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UCLA's Kyle Anderson helps create opportunities for Norman Powell

Teams often use big guards against Anderson, a 6-foot-9 point guard, and that leaves smaller guards on 6-4 Powell.

January 17, 2014|By Chris Foster
  • UCLA guard Norman Powell passes around Arizona State center Jordan Bachynski to teammate Tony Parker during the second half of a game last weekend at Pauley Pavilion.
UCLA guard Norman Powell passes around Arizona State center Jordan Bachynski… (Chris Carlson / Associated…)

SALT LAKE CITY — There are advantages to having a 6-foot-9 point guard such as Kyle Anderson.

That was evident not so much in Anderson's play for UCLA on Thursday as it was in the performance of teammate guard Norman Powell.

Powell, a 6-4 junior, matched his season high with 19 points in prodding the No. 25 Bruins to a 69-56 victory over No. 21 Colorado. Powell's play had roots in Anderson's presence.

"What is happening is teams are trying to put big guards on Kyle," said Coach Steve Alford, whose team plays Utah on Saturday afternoon. "When they do that, it means point guards have to guard Norman. He is really difficult to defend on the post and/or when you say, 'drive the ball.'"

Powell made eight of 13 shots against the Buffaloes.

"I don't think people forget about him at all," Anderson said. "He knocked down a lot of big shots and that made him stand out a little more."

Powell also helped get Colorado guard Askia Booker in foul trouble. Booker spent much of the evening guarding Powell and left after picking up his third foul and sat out more than two minutes in the second half.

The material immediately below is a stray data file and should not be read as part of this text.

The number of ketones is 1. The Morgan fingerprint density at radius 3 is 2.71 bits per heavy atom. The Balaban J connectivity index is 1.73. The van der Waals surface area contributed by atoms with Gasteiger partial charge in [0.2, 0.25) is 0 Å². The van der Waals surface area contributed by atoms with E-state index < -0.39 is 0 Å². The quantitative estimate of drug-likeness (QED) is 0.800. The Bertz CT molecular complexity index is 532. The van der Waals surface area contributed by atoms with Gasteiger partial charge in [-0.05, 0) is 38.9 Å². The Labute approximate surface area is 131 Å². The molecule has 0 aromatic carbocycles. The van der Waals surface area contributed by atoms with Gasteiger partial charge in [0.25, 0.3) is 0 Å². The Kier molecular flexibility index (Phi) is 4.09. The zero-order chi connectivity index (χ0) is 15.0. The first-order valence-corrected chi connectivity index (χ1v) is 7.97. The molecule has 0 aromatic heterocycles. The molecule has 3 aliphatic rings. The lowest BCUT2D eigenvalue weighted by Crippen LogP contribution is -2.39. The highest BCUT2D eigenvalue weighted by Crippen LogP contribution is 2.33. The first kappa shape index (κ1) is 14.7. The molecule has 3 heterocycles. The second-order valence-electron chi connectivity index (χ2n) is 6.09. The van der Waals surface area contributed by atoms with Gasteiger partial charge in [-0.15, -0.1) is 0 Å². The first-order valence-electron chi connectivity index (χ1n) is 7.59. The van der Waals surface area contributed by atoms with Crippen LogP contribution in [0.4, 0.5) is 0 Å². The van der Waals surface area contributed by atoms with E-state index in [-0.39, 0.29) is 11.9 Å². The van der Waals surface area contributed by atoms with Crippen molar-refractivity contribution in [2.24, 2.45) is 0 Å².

Booker had a team-high 21 points and his scoring was missed. UCLA extended its lead from 49-44 to 58-46 while he was out.

Arizona State ran into a similar problem matching up point guard Jahii Carson on Powell on Sunday. Carson missed more than eight minutes in the second half after picking up his fourth foul.

"They either got to put the point guard on Norman or Jordan [Adams]," Alford said. "Usually it's Norman. We were able to get Booker in foul trouble and that was a big deal. We were able to get Carson in foul trouble last game. It makes a big difference."

Salt Lake City tales

It's back to Salt Lake City for Alford, who got a Harvard education the last time he was in Utah.

Alford's third-seeded New Mexico team was upset by Harvard in the first round of the NCAA tournament last spring. Nine days later, he walked away from an agreed-on contract extension to take the UCLA job.

Alford has had success in the city as well in an intense rivalry with Utah when the Utes were in the Mountain West Conference. New Mexico had a 2-2 record against the Utes in Salt Lake City under Alford. There were two overtime games — both Lobos wins — and another that was a one-point Utah victory.

"We had wild games with them," Alford said. "It was always a war. It's probably not going to be any different."

Still, Alford's trials and triumphs in Salt Lake City may pale in comparison to what UCLA players experienced last season. A blizzard hit before the game and only creative bus driving got the Bruins to the arena.

"The snow almost pushed us back down the hill," Adams said. "It was pretty scary."

Adams remembered more than the weather.

"Their fans sit near our bench," he said. "If you're not focused, it can mess you up a little."

The Bruins were focused, holding on to beat the Utes, 57-53.

Cold hands

UCLA entered Pac-12 play second in the nation in field-goal percentage, shooting 52% from the field. But the Bruins have been below 50% the last three games, including a 39% shooting performance in the Colorado victory.

"We had a lot of guys that struggled shooting the ball, but I thought we showed some toughness by doing some other things," Alford said after Thursday's game.

Adams was among those doing other things. He had 13 rebounds, six offensive. On one possession, he had two offensive rebounds, the second a tipin for a 60-51 lead with 2:30 left.

He scored seven of his 14 points and had six rebounds in the last seven minutes.

Twitter: @cfosterlatimes

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